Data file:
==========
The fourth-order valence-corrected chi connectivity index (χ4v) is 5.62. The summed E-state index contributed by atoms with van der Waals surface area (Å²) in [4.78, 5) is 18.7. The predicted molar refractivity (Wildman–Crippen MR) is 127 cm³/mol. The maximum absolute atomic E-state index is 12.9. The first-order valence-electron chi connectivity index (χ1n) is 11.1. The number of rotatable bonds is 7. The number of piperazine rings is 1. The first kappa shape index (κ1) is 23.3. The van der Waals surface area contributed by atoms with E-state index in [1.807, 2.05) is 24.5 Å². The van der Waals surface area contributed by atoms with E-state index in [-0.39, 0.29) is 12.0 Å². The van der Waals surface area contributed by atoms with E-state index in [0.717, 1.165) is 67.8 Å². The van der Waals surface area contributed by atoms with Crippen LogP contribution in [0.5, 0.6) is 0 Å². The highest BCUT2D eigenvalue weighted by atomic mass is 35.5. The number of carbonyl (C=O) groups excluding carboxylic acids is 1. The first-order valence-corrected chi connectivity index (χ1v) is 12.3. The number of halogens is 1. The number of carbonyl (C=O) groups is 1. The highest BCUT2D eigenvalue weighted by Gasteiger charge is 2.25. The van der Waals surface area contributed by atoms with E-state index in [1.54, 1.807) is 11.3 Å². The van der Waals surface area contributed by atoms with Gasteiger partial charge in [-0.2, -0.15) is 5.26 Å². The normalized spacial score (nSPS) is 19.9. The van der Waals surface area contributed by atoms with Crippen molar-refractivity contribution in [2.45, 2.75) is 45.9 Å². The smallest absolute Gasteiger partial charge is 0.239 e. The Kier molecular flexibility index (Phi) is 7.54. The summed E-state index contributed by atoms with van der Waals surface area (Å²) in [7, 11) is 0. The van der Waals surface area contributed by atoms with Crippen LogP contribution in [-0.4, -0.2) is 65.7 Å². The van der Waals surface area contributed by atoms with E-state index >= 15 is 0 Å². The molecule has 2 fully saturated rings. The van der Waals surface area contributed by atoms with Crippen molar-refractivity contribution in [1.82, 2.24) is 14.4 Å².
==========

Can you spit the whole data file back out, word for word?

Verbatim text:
The fourth-order valence-corrected chi connectivity index (χ4v) is 5.62. The summed E-state index contributed by atoms with van der Waals surface area (Å²) in [4.78, 5) is 18.7. The predicted molar refractivity (Wildman–Crippen MR) is 127 cm³/mol. The maximum absolute atomic E-state index is 12.9. The first-order valence-electron chi connectivity index (χ1n) is 11.1. The number of rotatable bonds is 7. The number of piperazine rings is 1. The first kappa shape index (κ1) is 23.3. The van der Waals surface area contributed by atoms with E-state index in [1.807, 2.05) is 24.5 Å². The van der Waals surface area contributed by atoms with E-state index in [-0.39, 0.29) is 12.0 Å². The van der Waals surface area contributed by atoms with E-state index in [0.717, 1.165) is 67.8 Å². The van der Waals surface area contributed by atoms with Crippen LogP contribution in [0.5, 0.6) is 0 Å². The highest BCUT2D eigenvalue weighted by atomic mass is 35.5. The number of carbonyl (C=O) groups excluding carboxylic acids is 1. The first-order valence-corrected chi connectivity index (χ1v) is 12.3. The number of halogens is 1. The number of carbonyl (C=O) groups is 1. The highest BCUT2D eigenvalue weighted by Gasteiger charge is 2.25. The van der Waals surface area contributed by atoms with E-state index in [1.54, 1.807) is 11.3 Å². The van der Waals surface area contributed by atoms with Gasteiger partial charge in [-0.2, -0.15) is 5.26 Å². The normalized spacial score (nSPS) is 19.9. The van der Waals surface area contributed by atoms with Crippen molar-refractivity contribution in [2.45, 2.75) is 45.9 Å². The smallest absolute Gasteiger partial charge is 0.239 e. The Kier molecular flexibility index (Phi) is 7.54. The summed E-state index contributed by atoms with van der Waals surface area (Å²) in [7, 11) is 0. The van der Waals surface area contributed by atoms with Crippen LogP contribution in [-0.4, -0.2) is 65.7 Å². The van der Waals surface area contributed by atoms with E-state index >= 15 is 0 Å². The molecule has 2 fully saturated rings. The van der Waals surface area contributed by atoms with Crippen molar-refractivity contribution in [1.82, 2.24) is 14.4 Å².